Many mothers in Canada are affected by postpartum depression (PPD) each year, but three women are raising awareness of their experiences and working to help support new mothers.
Statistics Canada’s Maternal Mental Health 2018/2019 survey says that 23 per cent of recent mothers in Canada report feelings consistent with PPD or an anxiety disorder.
PPD can affect mothers, fathers and adoptive parents, typically within the first two years after birth. Common symptoms are feelings of shame, guilt, anxiety and anger.
Amanda McMillan, supervisor of the perinatal mental health program at Families Matter, a Calgary based organization that focuses on helping families, says there’s no formula to whom PPD affects.
Alberta Health Services (AHS) estimates that up to 15 per cent of mothers in Alberta are affected by PPD.
In 2018, over 52,000 children were born in Alberta, meaning approximately 7,800 mothers were likely affected.
Diagnosed with PPD
Before working at Families Matter, McMillan was caught off guard after the birth of her first child.
“He was 10 days old when I had my first panic attack. For me, I don’t have a history of mental health struggles, so it was completely out of left field.”
It wasn’t until her husband booked an appointment with her family doctor that she was diagnosed with PPD.
“Because my panic attacks were very severe, I couldn’t, I didn’t want to be around my son.”
McMillan learned later that her family had a history of PPD — but they had never talked about it.
“My mother was talking to her mother […] about the struggles that I was going through, and my grandmother, who has six sisters, said, ‘Oh, we all struggled with that.’”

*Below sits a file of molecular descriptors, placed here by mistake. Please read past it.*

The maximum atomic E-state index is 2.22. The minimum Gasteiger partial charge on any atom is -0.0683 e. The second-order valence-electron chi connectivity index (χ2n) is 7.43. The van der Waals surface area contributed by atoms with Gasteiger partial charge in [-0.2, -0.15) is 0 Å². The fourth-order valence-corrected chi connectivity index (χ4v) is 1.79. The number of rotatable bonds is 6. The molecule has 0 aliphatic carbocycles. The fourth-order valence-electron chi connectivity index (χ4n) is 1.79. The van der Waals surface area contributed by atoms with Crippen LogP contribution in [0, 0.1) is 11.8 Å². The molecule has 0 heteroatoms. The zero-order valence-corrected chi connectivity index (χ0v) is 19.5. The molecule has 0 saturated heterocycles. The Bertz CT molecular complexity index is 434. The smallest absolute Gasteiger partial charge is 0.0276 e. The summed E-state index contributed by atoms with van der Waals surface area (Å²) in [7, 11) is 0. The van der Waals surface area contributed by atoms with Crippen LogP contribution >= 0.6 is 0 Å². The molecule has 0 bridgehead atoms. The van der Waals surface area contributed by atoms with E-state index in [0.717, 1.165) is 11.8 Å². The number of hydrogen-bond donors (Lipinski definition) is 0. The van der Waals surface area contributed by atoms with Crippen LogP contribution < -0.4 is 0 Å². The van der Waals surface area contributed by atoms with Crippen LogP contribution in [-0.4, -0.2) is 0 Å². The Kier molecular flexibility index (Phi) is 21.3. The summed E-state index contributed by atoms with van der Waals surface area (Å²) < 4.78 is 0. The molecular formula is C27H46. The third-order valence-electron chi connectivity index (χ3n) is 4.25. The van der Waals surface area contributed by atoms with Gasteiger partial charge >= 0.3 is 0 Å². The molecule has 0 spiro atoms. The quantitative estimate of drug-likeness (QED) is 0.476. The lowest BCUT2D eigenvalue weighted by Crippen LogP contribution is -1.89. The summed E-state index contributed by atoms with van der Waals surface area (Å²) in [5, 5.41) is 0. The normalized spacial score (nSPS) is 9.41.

Unlike McMillan, Vancouver native Kristina Ducklow has a history of depression. Although she knew PPD was a possibility, Ducklow’s onset didn’t come until about six months after her daughter was born.
“I remember my mom, she would get after me because I wasn’t showering. I was like, ‘Mom, I’m like 35 years old. I know I need to shower,’” she says. “But why? Why is it hard for me to do some of these basic things?”
Providing a space to talk
After finding help in healthcare practitioners, both McMillan and Ducklow decided they wanted to help other women like them.
McMillan has worked at Families Matter for more than a decade. Her team focuses on one-on-one interactions with new mothers through a peer support model
“We’re just providing a space for the mom to talk about her experience,” she says. “They’re struggling with enjoying that time with their baby and they feel that they don’t have people to talk to.”
In 2019, almost 2,500 parents and children were a part of programming at Families Matter. Almost 180 families accessed perinatal mental health supports, including 25 fathers who attended a PPD information session.
For Ducklow, helping others began as a part of a leadership training program. Based in Vancouver, she chose to speak about her experience with PPD by creating a Facebook page and YouTube channel.